Concert review: The Neighbourhood’s lineup spans years of discography, theatrics save show
Dressed as his suave alter ego Chip Chrome, Jesse Rutherford of The Neighbourhood performed at the Hollywood Bowl on Saturday night, and later reemerged as himself for the second half of the night. (Kanishka Mehra/Daily Bruin senior staff)
By Vivian Xu
Oct. 10, 2021 10:07 p.m.
The Neighbourhood had a ball at the bowl.
Indie rock band The Neighbourhood made the ground quake at the iconic Hollywood Bowl on Saturday, hosting a thrilling concert that spanned nearly a decade’s worth of discography. Featuring rambunctious theatrics and magnetic showmanship, the show was able to overcome an unfortunately hefty set list and underwhelming stage setup, setting the venue ablaze with the group’s performance.
The Neighbourhood’s ability to make a gargantuan venue feel a bit less like an endless void is certainly worthy of praise. While the lackluster opening acts only used a tiny portion of the stage, the band did all it could to maximize the space granted to it, parading around the stage on a platform shaped like an upside down house – the band’s signature logo.
Coupled with the authoritative command of the amphitheater were dazzling theatricals, including fires that erupted during frontman Jesse Rutherford’s guitar solos and strobe lights that pulsed desperately with the beat, igniting life into the stadium. While the band was only able to physically fill up less than half the stage with its setup – looking a bit outmatched by the cavernous venue – the large grid of spotlights on the back of the stage illuminated the remaining space.
From visualizing a soft orange dawn for “Tobacco Sunburst” to beaming a bright shade of crimson for “Cherry Flavoured,” the spotlights were aptly choreographed for the most part. However, there were a few lighting pitfalls, including an out-of-character, patriotic American flag during “Here We Go Again” and the questionable choice to aim two blinding spotlights directly at the crowd during “Lost in Translation,” giving the audience an unexpected chance to roleplay as deer in headlights.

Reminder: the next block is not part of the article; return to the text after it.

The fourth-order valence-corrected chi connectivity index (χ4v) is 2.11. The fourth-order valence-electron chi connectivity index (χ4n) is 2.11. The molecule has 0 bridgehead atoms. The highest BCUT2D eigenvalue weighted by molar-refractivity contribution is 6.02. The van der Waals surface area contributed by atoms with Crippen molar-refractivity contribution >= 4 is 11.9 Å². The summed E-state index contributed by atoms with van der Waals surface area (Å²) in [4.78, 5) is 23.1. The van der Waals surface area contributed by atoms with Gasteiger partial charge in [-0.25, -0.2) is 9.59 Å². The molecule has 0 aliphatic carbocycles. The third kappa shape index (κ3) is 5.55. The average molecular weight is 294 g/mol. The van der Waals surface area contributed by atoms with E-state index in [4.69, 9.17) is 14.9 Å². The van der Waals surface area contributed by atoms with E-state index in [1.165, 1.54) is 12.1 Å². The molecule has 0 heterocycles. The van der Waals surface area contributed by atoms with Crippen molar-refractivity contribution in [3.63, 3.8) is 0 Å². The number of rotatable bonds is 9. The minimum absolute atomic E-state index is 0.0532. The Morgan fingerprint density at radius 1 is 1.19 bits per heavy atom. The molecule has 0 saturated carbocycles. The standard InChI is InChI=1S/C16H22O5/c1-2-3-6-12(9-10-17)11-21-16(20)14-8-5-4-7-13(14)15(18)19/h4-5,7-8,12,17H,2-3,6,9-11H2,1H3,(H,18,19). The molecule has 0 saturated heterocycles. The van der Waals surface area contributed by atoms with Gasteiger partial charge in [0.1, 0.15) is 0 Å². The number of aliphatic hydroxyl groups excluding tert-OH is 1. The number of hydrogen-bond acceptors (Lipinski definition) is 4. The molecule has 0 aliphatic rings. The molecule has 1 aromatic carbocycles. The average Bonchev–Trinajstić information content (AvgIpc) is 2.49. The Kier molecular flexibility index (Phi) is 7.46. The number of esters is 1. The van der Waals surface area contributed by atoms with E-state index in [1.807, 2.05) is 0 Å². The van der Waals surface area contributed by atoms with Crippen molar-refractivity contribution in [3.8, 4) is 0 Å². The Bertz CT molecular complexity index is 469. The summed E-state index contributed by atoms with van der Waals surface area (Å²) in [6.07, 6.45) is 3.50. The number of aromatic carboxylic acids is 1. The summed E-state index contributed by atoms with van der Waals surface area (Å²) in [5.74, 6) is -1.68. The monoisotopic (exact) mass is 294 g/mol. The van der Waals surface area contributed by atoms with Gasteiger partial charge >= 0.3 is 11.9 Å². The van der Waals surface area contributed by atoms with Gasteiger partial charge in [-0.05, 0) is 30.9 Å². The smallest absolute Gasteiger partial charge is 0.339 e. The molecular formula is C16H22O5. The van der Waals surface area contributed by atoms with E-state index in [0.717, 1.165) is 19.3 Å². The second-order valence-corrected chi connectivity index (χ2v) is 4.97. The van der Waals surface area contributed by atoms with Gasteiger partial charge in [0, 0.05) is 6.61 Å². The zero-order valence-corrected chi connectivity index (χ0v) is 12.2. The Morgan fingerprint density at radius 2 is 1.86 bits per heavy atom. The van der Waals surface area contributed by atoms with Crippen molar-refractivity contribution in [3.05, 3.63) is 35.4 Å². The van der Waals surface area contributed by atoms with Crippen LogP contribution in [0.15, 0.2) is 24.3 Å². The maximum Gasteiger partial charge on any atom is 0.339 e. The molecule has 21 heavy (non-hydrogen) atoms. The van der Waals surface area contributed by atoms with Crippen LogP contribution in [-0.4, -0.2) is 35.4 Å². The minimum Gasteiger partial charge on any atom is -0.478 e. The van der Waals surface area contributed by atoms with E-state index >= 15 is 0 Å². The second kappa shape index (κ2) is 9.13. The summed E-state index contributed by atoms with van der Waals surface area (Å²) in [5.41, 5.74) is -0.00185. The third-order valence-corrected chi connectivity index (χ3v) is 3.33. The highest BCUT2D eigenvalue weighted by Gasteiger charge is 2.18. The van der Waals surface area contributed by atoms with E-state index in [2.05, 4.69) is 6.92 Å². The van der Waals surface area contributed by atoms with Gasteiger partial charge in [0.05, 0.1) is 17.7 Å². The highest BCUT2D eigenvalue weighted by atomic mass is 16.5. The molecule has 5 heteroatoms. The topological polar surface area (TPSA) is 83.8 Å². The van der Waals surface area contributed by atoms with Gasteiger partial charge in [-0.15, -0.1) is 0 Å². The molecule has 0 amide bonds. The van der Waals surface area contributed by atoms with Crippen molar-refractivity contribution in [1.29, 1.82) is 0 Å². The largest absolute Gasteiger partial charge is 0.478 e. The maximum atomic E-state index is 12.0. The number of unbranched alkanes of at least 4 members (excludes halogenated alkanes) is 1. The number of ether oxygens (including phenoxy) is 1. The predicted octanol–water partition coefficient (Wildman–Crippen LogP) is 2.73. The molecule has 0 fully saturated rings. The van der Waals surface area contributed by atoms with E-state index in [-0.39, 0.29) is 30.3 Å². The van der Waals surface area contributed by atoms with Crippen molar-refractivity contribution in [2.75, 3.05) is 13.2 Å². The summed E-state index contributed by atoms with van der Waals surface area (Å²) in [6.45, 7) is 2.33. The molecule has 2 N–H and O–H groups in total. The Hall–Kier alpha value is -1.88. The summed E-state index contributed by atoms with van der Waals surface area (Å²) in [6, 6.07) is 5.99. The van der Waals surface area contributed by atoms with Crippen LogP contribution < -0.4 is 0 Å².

And despite a nearly two-dozen song lineup that would have even the most devoted fans checking their watches, it was at least unequivocally clear the band had placed meticulous thought into the set list. The concert was separated into two distinct halves, the former of which exclusively featured songs from the band’s most recent album, “Chip Chrome & The Mono-Tones,” while the latter was a medley of tracks from its previous three studio albums.
These halves were so compartmentalized, in fact, that it was almost as if there were two entirely different headliners for the night, contributing to an overall sense of incongruity in the performance. Rutherford first graced the stage as his alter ego, the aloof-yet-suave Chip Chrome, with his face painted silver while flaunting a sleek patterned suit reminiscent of a ’70s era glam-rock look. But in the blink of an eye, the enigmatic frontman appeared during the second part of the show in a loosely buttoned top and cuffed jeans, a grungier outfit that harkened back to the band’s alternative rock roots.
The dichotomy between the two portions of the concert was unfortunately too rigidly enforced, with Rutherford’s Chip Chrome so cavalier that he almost felt frosty, as he neglected to directly address the audience once in the entire first half of the show. Conversely, Rutherford as himself was endearingly guileless, spending several minutes expressing his disbelief at the sheer size of the crowd as well as effusively thanking fans for their support.
Yet even though the sudden mood change was unexpected – and perhaps even unwelcome – Rutherford’s versatility as a frontman was mesmerizing as he sultrily serenaded in “Daddy Issues” and sinisterly cackled in “Devil’s Advocate.” But his showmanship could only save so much, as the show inevitably dragged on in its latter portion due to the bulky set list. By the final third of the performance, songs began to meld together as theatrics became redundant, with Rutherford resorting to aerial acrobatics – albeit Cirque du Soleil-worthy stunts – to keep the audience engaged.
At least the vocals themselves were consistent with what appears on the band’s records, and The Neighbourhood was able to seamlessly transition from languidly lazy tracks like “Sadderdaze” to thumping, vivacious songs like “Sweater Weather.” Concert attendees sang along to each song, eagerly partaking in Rutherford’s occasional call-and-response and swinging their phone flashlights in time with the beat.
The night ended fittingly with “Stuck with Me,” a thoughtful tribute to the group’s fans and one that hammered home as Rutherford jabbed his finger at the crowd while shouting, “You are stuck with me.” Concluding the song with dramatic bursts of steam and the bowl itself lit in rainbow, the show ended a bit abruptly as the band dashed off the stage without even taking a bow.
But with the incandescent performance it had just put on, the night was illuminated even as the curtain closed.